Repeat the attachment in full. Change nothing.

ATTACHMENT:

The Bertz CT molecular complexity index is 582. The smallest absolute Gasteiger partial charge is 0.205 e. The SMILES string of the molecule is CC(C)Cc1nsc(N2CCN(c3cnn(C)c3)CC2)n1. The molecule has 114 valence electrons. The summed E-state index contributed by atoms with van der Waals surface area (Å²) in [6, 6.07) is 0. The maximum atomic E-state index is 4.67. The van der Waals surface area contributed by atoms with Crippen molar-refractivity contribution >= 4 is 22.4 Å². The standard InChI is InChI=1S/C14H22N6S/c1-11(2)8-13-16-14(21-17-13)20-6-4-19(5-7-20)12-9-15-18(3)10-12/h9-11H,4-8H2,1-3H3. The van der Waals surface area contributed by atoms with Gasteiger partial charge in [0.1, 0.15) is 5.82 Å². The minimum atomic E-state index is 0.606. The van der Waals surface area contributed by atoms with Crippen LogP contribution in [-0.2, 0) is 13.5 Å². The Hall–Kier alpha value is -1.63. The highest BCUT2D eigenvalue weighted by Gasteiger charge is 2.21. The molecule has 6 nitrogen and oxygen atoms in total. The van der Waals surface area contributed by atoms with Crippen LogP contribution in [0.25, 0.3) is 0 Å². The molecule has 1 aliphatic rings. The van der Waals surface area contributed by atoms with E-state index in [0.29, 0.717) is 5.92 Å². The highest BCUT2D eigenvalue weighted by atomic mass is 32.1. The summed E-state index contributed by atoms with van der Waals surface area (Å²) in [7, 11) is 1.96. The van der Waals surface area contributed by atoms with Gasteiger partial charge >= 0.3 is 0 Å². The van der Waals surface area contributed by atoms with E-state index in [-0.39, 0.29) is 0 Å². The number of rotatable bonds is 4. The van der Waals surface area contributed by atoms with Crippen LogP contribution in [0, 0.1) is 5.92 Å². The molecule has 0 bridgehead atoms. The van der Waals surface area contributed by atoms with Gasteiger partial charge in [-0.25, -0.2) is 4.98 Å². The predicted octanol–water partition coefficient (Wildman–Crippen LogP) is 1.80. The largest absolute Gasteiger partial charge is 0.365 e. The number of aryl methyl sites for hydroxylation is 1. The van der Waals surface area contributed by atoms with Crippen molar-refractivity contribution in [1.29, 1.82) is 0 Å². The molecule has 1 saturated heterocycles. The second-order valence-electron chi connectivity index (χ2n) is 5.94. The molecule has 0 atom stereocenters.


The Bertz CT molecular complexity index is 582. The smallest absolute Gasteiger partial charge is 0.205 e. The SMILES string of the molecule is CC(C)Cc1nsc(N2CCN(c3cnn(C)c3)CC2)n1. The molecule has 114 valence electrons. The summed E-state index contributed by atoms with van der Waals surface area (Å²) in [6, 6.07) is 0. The maximum atomic E-state index is 4.67. The van der Waals surface area contributed by atoms with Crippen molar-refractivity contribution >= 4 is 22.4 Å². The standard InChI is InChI=1S/C14H22N6S/c1-11(2)8-13-16-14(21-17-13)20-6-4-19(5-7-20)12-9-15-18(3)10-12/h9-11H,4-8H2,1-3H3. The van der Waals surface area contributed by atoms with Gasteiger partial charge in [0.1, 0.15) is 5.82 Å². The minimum atomic E-state index is 0.606. The van der Waals surface area contributed by atoms with Crippen LogP contribution in [-0.2, 0) is 13.5 Å². The Hall–Kier alpha value is -1.63. The highest BCUT2D eigenvalue weighted by Gasteiger charge is 2.21. The molecule has 6 nitrogen and oxygen atoms in total. The van der Waals surface area contributed by atoms with Crippen LogP contribution in [0.25, 0.3) is 0 Å². The molecule has 1 aliphatic rings. The van der Waals surface area contributed by atoms with E-state index in [0.29, 0.717) is 5.92 Å². The highest BCUT2D eigenvalue weighted by atomic mass is 32.1. The summed E-state index contributed by atoms with van der Waals surface area (Å²) in [7, 11) is 1.96. The van der Waals surface area contributed by atoms with Gasteiger partial charge >= 0.3 is 0 Å². The van der Waals surface area contributed by atoms with E-state index in [-0.39, 0.29) is 0 Å². The number of rotatable bonds is 4. The van der Waals surface area contributed by atoms with Crippen LogP contribution in [0, 0.1) is 5.92 Å². The molecule has 0 bridgehead atoms. The van der Waals surface area contributed by atoms with Gasteiger partial charge in [-0.25, -0.2) is 4.98 Å². The predicted octanol–water partition coefficient (Wildman–Crippen LogP) is 1.80. The largest absolute Gasteiger partial charge is 0.365 e. The number of aryl methyl sites for hydroxylation is 1. The van der Waals surface area contributed by atoms with Crippen molar-refractivity contribution in [1.29, 1.82) is 0 Å². The molecule has 1 saturated heterocycles. The second-order valence-electron chi connectivity index (χ2n) is 5.94. The molecule has 0 atom stereocenters.